I think my computer has a hardware problem. It's a 5 years old Dell XPS 8100, the same one which had shutdown problems 3 months ago (by the way, those problems just stopped happening, magically I guess...).

3 days ago, I had a blue screen crash. When it happened, I was just watching some livestream video in fullscreen mode, on Google Chrome x64, using the built-in Flash plugin. The video was playing just fine, and the next second, with no warning at all, the screen went blue, it started saving the dumpfile, finished, and rebooted itself.

The error code in the Windows event log is 0x0000001e (0xffffffffc0000005, 0xfffff800030a331a, 0x0000000000000000, 0xffffffffffffffff). Quite helpful, right? Google took me to this forum thread so I downloaded BlueScreenView, which applied to my dumpfile, shows this KMODE_EXCEPTION_NOT_HANDLED in hal.dll:

Capture 1

Capture 2

Still not quite helfpul, really, the bug check string couldn't be more vague. Anyway, since it seems this might be a hardware problem, I downloaded the latest memtest86 version and created a bootable USB stick.

That was yesterday. Today I've booted the PC directly into the USB, and let it run the memtest86 with the default settings. Please note it's memtest86 v4.3.7; apparently my computer doesn't support the newer one.

The first time, it has taken 41 minutes to complete all the tests, and found 0 errors. I've read that it may take a few sweeps to find problems, so I've let it continue running for the second time. After around 1 hour more, it had completed 40-45% of the test (it seems to take more iterations the second time), and... the computer just rebooted itself again!

I don't know what to think. Am I having power-supply-electrical-whatever problems again? Was that a memory problem? Did the program just crash? It didn't show any message or anything, and the found errors count was still at 0.

What can I do? Is there any way to diagnose or further analyze any of these problems?

  • Before trashing the pc, if you come to that point, consider reinstalling windows. For all we know this is a software issue, and reinstalling fixes it. – LPChip Jun 23 '16 at 21:23
  • Windbg is more helpful, BlueScreenViewer often displays the wrong cause for a BSOD – Ramhound Jun 23 '16 at 21:25
  • I would suggest testing your RAM individually if possible, it could be that only some of the RAM is faulty. – Michael Frank Jun 23 '16 at 21:35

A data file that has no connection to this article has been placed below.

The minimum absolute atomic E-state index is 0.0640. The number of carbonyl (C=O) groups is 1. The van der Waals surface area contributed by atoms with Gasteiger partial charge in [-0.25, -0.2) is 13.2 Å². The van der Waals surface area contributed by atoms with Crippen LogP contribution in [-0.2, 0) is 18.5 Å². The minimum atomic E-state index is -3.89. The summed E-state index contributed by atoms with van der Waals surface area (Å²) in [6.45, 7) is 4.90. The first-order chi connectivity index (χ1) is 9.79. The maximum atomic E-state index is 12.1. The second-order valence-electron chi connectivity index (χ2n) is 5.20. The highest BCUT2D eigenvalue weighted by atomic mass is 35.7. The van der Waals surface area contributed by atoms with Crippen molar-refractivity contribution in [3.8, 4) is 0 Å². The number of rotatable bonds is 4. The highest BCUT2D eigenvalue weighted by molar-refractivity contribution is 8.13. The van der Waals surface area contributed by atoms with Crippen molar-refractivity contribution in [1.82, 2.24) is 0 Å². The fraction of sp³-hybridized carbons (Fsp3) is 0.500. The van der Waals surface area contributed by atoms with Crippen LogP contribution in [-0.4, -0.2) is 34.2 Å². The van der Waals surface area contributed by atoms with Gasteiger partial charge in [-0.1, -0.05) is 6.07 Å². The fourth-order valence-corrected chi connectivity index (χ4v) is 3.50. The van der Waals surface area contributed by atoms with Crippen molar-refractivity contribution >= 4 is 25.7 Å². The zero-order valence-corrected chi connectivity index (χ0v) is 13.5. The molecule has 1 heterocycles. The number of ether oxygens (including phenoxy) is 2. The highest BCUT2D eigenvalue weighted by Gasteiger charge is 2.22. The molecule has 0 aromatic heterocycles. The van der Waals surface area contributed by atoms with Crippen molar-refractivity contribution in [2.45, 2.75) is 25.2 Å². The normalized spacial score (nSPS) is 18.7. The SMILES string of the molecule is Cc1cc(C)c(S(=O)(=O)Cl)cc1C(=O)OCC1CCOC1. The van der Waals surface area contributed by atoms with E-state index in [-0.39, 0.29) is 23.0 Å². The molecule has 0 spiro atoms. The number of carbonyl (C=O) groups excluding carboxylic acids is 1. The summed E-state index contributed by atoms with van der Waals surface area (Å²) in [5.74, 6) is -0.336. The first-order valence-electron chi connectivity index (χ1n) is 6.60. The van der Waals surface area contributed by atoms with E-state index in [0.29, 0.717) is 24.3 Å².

• @MichaelFrank so it can actually be a RAM issue? I expected that, if that was the case, memtest86 would be capable of showing some kind of error, instead of leting the computer just reboot when it crashed :( – AJPerez Jun 24 '16 at 6:45
  • Thanks @Ramhound, I'll try Windbg. LPChip, I really don't think is software related, at all. The latest crash/reboot/whatever, happened when running memtest86 directly from a bootable USB drive, no Windows involved at all. – AJPerez Jun 24 '16 at 6:46

While it could be another power supply issue, it could very well be an over heating issue. The error with Windows was an unhandled exception, but since it is resetting while using Memtest, it rules out Windows altogether and there no need to go further with that for now. It's possible that your processor could be over heating and the system is automatically rebooting in an attempt to save it. Make sure that there's no dust on the heatsink of the CPU, or really, anywhere else in the computer at all, (take the machine outside before blowing it out).

Computers need to dissipate a lot of heat nowadays, so if there's dust built up around certain areas, it will block the heat from transferring into the air around it. This adds up quickly and will cause components to fail. Some of them, such as the CPU, are monitored by heat sensors and can trigger a reboot automatically. The power supply is no different either, and any dust inside of there might trigger the restart.

I say most of this in speculation, but it's backed up by some of the information provided: Both Windows and Memtest cause the reboots, so that rules out the software for the most part. Since dust acts like a blanket, one of the thermal gauges on the motherboard could be retaining it's own heat. If you open up the BIOS and leave it at the temperature monitoring page for a while, see if any of the temperatures go crazy. If they don't, then my guess would be that things are starting to point to the RAM. If you have multiple RAM sticks, then remove them one at a time, (ground yourself first) and let Memtest run again. If you have just a single stick, find another computer you can borrow one from and test that, (this is an older system, so I wouldn't buy RAM specifically for this system). If it's still having issues, then it could be something on the motherboard, in which case it probably is time to replace it.

  • Thanks for your answer. I removed most of the dust when I had the problems 3 months ago. I don't think it's a temperature problem, the CPU fan is quite noisy when it speeds up and it wasn't very busy when the reboot happened yesterday. I'll monitor the BIOS temperature anyway, perhaps it's not the CPU what's overheating, but other component. As for the RAM, yes, I have 2 sticks, I'll try them one at a time, and maybe swap them to a different slot too, just in case. – AJPerez Jun 24 '16 at 6:54

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